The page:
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INTERVIEW: “Pushing Things To Their Limits”; Benoit Jacquot Takes On the Marquis de Sade

INTERVIEW: "Pushing Things To Their Limits"; Benoit Jacquot Takes On the Marquis de Sade

INTERVIEW: "Pushing Things To Their Limits"; Benoit Jacquot Takes On the Marquis de Sade

by Andrea Meyer/indieWIRE

(indieWIRE/ 05.01.02) — French director Benoit Jacquot has been making movies since the ’70s, but most of his American fans didn’t get to know his work until 1995’s “A Single Girl.” The real-time portrait of a pretty Parisian twentysomething (Virginie Ledoyen) working as a hotel housekeeper on the day she discovers she’s pregnant is remarkable for its unusually acute emotional and physical realism. Jacquot even employed two porn stars to play the couple she walks in on having sex.

The director’s follow-up films, like “Seventh Heaven” (1997) and “Disenchanted” (a 1990 film was released in the U.S. after “A Single Girl“), also told compelling stories about regular Parisians and their complicated love lives. Jacquot’s scope has since broadened into the period genre with two recent films: “Sade” (starring Daniel Auteuil), which Empire Pictures opened in New York on Friday, and a filmed version of the popular opera “Tosca” (due this summer from Avatar Films). Andrea Meyer spoke with the celebrated director about pushing limits, period films, and, most importantly, young girls.

“Sade explored the line between the human and the inhuman in a unique fashion, and that’s always fascinated me.”

indieWIRE: Your early films — “A Single Girl,” “Seventh Heaven,” “The School of the Flesh” — are intimate stories about people living in Paris. But your more recent work, like “Sade” and “Tosca,” are larger, period films. I wonder why you’ve changed your scope so dramatically.

Benoit Jacquot: Me, too, I wonder. Making movies isn’t like writing books and sitting alone in your room deciding what you want to write about. Opportunities arise. Producers propose projects. Actors ask you to make a certain film. Ideas circulate between one director and another, between an actor and a director or producer. At the moment, producers or actors have asked me to make films like these.

iW: Did you have the idea to do “Sade”?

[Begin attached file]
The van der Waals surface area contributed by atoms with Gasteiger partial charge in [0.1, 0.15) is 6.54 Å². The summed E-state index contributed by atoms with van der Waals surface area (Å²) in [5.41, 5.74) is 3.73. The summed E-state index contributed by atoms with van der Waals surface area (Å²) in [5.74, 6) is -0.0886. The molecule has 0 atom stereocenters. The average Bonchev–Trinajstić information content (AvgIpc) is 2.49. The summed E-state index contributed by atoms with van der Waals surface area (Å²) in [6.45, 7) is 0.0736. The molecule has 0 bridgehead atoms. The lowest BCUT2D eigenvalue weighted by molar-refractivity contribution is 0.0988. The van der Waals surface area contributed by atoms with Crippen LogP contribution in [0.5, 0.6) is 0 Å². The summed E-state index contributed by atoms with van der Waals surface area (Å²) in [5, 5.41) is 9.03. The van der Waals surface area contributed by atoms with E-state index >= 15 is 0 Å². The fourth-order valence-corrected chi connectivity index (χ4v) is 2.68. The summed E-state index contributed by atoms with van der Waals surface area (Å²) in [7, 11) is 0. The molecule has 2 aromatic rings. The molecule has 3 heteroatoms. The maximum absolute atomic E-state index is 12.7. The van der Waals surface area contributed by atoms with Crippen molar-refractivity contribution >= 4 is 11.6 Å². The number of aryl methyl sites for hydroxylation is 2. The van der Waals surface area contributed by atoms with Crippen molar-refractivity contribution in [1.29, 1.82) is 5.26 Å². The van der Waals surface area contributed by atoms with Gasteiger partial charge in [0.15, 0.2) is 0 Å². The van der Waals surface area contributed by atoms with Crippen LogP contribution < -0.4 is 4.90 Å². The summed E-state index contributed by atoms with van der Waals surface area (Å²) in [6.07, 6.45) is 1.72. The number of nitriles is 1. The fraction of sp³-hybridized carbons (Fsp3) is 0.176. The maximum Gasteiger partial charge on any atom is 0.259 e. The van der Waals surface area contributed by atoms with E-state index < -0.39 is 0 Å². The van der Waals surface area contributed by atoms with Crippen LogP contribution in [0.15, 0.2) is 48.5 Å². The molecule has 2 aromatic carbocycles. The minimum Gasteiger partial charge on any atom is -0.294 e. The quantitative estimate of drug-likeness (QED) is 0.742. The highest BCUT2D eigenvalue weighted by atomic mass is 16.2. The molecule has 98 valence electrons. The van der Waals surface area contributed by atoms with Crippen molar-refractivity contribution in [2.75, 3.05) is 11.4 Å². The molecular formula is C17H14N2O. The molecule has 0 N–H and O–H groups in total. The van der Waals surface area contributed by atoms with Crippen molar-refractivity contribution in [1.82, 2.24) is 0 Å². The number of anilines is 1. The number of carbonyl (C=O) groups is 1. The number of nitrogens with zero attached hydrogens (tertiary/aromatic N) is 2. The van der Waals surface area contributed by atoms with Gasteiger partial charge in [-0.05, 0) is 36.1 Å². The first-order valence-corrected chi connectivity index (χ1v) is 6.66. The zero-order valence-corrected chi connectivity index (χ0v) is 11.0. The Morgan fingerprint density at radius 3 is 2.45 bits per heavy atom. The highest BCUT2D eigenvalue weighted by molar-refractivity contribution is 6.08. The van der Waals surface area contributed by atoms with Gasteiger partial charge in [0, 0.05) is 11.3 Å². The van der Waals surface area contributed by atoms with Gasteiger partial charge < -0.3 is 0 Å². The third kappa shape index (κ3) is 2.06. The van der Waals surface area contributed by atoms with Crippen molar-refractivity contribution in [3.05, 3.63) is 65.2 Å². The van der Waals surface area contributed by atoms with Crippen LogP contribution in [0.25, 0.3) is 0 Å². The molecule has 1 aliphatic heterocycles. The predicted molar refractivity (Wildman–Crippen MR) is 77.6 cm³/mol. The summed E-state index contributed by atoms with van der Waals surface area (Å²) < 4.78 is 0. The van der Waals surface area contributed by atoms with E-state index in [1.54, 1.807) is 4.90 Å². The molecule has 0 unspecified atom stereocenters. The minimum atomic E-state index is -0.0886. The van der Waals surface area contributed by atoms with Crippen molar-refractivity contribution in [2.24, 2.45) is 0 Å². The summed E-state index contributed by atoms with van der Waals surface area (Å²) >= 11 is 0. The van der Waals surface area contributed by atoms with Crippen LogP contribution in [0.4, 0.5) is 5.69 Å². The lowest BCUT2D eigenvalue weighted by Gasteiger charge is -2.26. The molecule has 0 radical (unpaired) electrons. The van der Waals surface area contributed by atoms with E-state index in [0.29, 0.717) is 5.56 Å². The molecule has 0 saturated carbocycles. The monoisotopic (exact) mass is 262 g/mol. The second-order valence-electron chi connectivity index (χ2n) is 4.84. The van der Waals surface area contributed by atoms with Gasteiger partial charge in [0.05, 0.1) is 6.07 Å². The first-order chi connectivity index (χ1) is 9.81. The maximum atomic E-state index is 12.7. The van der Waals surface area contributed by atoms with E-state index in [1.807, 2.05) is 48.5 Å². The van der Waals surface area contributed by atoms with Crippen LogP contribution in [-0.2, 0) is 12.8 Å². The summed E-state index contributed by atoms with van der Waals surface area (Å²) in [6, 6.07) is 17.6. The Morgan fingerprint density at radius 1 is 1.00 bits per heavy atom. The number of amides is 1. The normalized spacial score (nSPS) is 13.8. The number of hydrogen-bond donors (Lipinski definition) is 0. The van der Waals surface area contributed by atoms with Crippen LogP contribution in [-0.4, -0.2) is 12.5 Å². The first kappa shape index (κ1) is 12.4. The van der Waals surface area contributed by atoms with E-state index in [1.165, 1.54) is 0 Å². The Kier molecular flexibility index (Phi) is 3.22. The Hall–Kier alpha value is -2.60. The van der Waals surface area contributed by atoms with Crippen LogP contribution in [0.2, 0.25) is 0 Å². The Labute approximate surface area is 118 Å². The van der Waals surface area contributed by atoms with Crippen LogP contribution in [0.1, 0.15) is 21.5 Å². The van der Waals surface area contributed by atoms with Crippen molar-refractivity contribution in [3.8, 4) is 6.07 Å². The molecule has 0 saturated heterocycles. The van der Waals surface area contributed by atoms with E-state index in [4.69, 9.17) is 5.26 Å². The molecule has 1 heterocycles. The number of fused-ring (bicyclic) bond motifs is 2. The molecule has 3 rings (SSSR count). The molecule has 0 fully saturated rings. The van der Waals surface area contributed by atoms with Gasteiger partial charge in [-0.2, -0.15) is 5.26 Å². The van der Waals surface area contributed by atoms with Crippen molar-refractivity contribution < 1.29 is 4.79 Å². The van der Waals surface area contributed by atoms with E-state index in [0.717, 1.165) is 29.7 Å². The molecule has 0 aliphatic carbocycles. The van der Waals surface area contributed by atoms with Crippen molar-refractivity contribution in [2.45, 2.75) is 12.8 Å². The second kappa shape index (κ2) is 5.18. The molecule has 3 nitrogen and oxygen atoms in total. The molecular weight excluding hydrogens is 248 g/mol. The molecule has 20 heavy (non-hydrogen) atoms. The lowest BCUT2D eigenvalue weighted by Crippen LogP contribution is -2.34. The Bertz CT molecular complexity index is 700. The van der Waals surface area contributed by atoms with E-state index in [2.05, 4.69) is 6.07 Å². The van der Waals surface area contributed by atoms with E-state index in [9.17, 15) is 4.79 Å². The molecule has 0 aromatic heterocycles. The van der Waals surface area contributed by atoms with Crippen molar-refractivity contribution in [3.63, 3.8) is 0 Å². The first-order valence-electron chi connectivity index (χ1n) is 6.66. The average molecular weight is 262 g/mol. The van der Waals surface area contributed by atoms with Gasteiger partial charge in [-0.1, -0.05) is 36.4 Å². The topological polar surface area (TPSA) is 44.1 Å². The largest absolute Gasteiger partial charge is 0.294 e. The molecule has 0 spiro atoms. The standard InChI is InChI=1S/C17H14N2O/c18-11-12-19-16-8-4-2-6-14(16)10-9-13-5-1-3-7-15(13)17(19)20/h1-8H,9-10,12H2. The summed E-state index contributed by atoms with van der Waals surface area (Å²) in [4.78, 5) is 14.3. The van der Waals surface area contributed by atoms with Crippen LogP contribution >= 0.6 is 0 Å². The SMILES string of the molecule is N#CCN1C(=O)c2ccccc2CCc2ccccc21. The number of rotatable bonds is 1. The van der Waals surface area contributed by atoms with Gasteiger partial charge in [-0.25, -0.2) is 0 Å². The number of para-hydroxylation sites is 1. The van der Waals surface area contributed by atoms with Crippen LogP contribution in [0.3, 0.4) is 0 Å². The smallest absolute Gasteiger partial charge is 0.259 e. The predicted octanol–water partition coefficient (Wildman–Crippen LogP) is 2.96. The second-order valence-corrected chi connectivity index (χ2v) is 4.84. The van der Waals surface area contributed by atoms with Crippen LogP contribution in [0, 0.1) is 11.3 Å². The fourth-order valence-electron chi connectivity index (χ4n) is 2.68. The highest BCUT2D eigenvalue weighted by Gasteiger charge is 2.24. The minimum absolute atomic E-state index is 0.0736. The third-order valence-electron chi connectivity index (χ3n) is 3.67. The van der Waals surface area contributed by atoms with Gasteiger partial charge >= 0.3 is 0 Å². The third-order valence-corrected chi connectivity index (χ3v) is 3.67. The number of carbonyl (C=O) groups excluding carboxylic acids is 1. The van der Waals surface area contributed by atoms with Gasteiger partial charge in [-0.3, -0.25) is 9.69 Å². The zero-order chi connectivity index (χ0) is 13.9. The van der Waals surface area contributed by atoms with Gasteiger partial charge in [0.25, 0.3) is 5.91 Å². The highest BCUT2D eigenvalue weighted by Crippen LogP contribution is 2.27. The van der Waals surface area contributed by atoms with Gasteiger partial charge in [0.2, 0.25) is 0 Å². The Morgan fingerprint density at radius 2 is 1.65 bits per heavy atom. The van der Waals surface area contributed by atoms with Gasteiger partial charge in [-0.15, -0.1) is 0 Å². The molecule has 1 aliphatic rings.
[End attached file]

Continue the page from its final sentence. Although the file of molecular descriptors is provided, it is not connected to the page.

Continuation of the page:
Jacquot: No. But none of my last four films were ideas I originally came up with. The films you were talking about — “A Single Girl,” “Seventh Heaven” — were films that I wanted to do. I wrote them and came up with the ideas, the way you would write a book or paint a picture. My recent films are projects for which I didn’t come up with the ideas. But the ideas that were proposed to me interested me. The producers or actors who proposed them know me well and know when they propose something to me that a priori the ideas should appeal to me.

iW: So they share themes with your earlier work.

Jacquot: Oh yeah, if someone proposes something that doesn’t interest me or if I don’t see in the idea the potential to make a strong, personal film, I won’t do it.

iW: How did you get involved in “Sade”?

Jacquot: The idea to make a film called “Sade” about the Marquis de Sade starring Daniel Auteuil came from the producer.

iW: Was the Marquis de Sade a character that already interested you?

Jacquot: Yes, because he’s an important writer whom I read when I was very young and because all that involves pushing things to their limit interests me. Sade explored the line between the human and the inhuman in a unique fashion, and that’s always fascinated me.

iW: You always seem to make films about young women. Even in your film about the Marquis de Sade you managed to find a story about a young woman.

Jacquot: That’s the only thing that interests me.

iW: It’s rare to find a male director who’s so capable of telling stories from the point of view of a young woman.